Published: September 25, 2018
The New York sales of Chinese and Asian paintings, sculpture, calligraphy and works of art dominated Asia Week sales during the week of September 10-16. Sales of Asian works of art occurred in other cities as well, and below are some of the highlights at the major auction houses. Prices given include buyer’s premium, as stated by the auction house.
NEW YORK CITY – Christie’s Asian Art Week sales realized $34,720,750, with 78 percent sold by lot. Deep bidding was witnessed from Greater China across all categories, and there was active participation from registered bidders across more than 37 countries with representation from five continents.
The top lot of the week was a grey limestone figure of Mahasthamaprapta, early Tang dynasty, Eighth Century, which sold for $3,252,500, more than doubling its low estimate. High prices were also realized across the thematic collecting sales with Chinese jade carvings from private collections and Masterpieces of Cizhou ware – The Linyushanren Collection, Part IV more than doubling their overall low estimates and the Ruth and Carl Barron collection of Chinese snuff bottles: Part VI achieving 100 percent sold by lot and value. Notable results were achieved for South Asian modern and contemporary art, led by a masterpiece by Tyeb Mehta (1925-2009), “Diagonal XV,” which sold for $1,392,500; and Akbar Padamsee’s (b 1928), “Rooftops,” which realized $912,500. Additionally, world auction records were set for artists Zainul Abedin (1914-1976) and Mohammed Kibria (1929-2011).
Tina Zonars, chairman of Asian art, Christie’s, commented, “The strong sell-through rates and prices realized over the week reinforce the stability of the market and the global demand across all collecting categories of Chinese works of art and Chinese painting. We were pleased to see the top prices realized for masterpieces, led by the two Tang dynasty limestone figures. We also witnessed extremely active bidding across the thematic sales of jades and Cizhou ware from private collections, reinforcing the importance of provenance. Throughout the week of sales, there was robust participation across all buying channels, with deep bidding witnessed from Greater China.”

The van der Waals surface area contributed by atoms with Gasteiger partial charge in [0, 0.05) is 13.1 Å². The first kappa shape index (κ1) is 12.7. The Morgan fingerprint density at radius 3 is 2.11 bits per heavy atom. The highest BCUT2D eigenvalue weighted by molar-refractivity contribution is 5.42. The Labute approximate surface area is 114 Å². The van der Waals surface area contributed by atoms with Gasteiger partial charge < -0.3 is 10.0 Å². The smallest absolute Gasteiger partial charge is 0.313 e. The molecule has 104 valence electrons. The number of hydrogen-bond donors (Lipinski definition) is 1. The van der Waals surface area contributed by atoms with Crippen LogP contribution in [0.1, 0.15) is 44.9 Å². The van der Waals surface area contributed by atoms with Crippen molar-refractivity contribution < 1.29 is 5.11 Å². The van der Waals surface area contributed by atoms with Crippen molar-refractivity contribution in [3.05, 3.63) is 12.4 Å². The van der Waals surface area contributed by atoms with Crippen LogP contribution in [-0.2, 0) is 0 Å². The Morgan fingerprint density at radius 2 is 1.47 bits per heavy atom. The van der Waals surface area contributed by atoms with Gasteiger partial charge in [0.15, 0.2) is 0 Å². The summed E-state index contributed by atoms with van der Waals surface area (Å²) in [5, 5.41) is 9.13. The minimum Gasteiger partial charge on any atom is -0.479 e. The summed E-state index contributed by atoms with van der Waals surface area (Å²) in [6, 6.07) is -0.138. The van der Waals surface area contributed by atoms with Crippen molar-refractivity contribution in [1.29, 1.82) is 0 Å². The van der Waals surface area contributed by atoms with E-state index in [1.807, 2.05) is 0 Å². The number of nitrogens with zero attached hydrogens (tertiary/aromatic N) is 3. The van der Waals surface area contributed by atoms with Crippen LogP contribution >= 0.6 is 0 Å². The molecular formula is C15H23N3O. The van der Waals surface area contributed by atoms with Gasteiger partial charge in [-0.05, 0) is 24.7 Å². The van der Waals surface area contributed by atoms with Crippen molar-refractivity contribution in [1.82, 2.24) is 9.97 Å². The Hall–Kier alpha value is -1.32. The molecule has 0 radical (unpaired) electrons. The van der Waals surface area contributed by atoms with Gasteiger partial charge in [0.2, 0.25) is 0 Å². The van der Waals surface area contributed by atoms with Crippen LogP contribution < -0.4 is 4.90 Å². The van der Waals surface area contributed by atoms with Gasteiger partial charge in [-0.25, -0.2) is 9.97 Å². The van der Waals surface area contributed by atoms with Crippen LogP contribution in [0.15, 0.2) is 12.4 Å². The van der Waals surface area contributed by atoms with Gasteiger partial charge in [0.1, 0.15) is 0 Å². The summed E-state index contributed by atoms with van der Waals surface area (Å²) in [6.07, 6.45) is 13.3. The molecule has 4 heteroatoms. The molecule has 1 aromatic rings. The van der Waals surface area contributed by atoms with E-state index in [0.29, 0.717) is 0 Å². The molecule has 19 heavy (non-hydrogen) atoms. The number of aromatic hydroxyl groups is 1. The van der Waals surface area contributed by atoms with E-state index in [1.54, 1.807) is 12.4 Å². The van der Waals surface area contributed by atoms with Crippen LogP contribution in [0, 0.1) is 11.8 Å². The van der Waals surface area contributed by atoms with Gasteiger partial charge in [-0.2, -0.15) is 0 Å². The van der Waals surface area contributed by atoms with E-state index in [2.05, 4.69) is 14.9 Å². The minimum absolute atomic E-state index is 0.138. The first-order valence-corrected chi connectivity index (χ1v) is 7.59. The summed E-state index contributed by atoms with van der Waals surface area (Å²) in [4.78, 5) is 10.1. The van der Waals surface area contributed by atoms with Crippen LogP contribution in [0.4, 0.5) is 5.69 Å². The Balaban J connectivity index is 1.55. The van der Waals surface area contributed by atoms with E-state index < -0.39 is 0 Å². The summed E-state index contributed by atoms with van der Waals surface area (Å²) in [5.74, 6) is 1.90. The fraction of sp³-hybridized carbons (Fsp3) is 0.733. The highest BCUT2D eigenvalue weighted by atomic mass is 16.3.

Deepanjana Klein, international head of classical and contemporary Indian and South Asian art, remarked, “This season, we saw global participation for Southeast Asian modern and contemporary art as well as for classical Indian, Himalayan and Southeast Asian art. The modern and contemporary sale achieved two new artist records, and strong prices were realized for the top lots offered. The sale of Indian, Himalayan and Southeast Asian Art also saw impressive results for thangkas, Indian sculpture and gilt-bronzes, showcasing the strength of the field across the category.”
For information, www.christies.com or 212-636-2178.
NEW YORK CITY – Sotheby’s Asia Week sale series began on September 12, with nearly 200 works sold across two auctions of important Chinese works of art for an overall total of $20.2 million. Day two of the series on September 13 featured two auctions of Chinese paintings and calligraphy that together raised $10.5 million. The firm’s Asia Week sales reached $33.9 million following the 551 lots that were offered in its Saturday at Sotheby’s auction on September 15.
Day one began with an auction dedicated to a selection of Chinese Buddhist sculpture from the collection of Stephen Junkunc III – a Chicago-based connoisseur who formed one of the largest collections of Chinese art ever assembled in the United States. The sale offered works spanning nearly 1,000 years of early Buddhist stone, lacquer and gilt-bronze sculptures dating from the Northern Wei to Ming dynasties, led by a rare painted limestone figure of a standing bodhisattva from the Tang dynasty that fetched $4.3 million – far surpassing its high estimate of $2.5 million. It is a classic example of China’s Buddhist stone carving from the High Tang period under Emperor Xuanzong (r 713-755) – the period that saw perhaps the greatest flowering of China’s plastic arts.
Works from the Junkunc collection also performed well during the day’s various-owner auction of Chinese art, with ceramics from the collection commanding a number of the sale’s top prices. The group was led by a rare Guan-type vase, Qianlong seal mark and period, which soared to $423,000 – more than five times its high estimate of $80,000. Notable for its elegant form and subtle bluish glaze suffused with fine streaks of golden-brown crackles, this well-potted vase embodies the Qianlong emperor’s fondness for celebrated Guan ware of the Southern Song dynasty.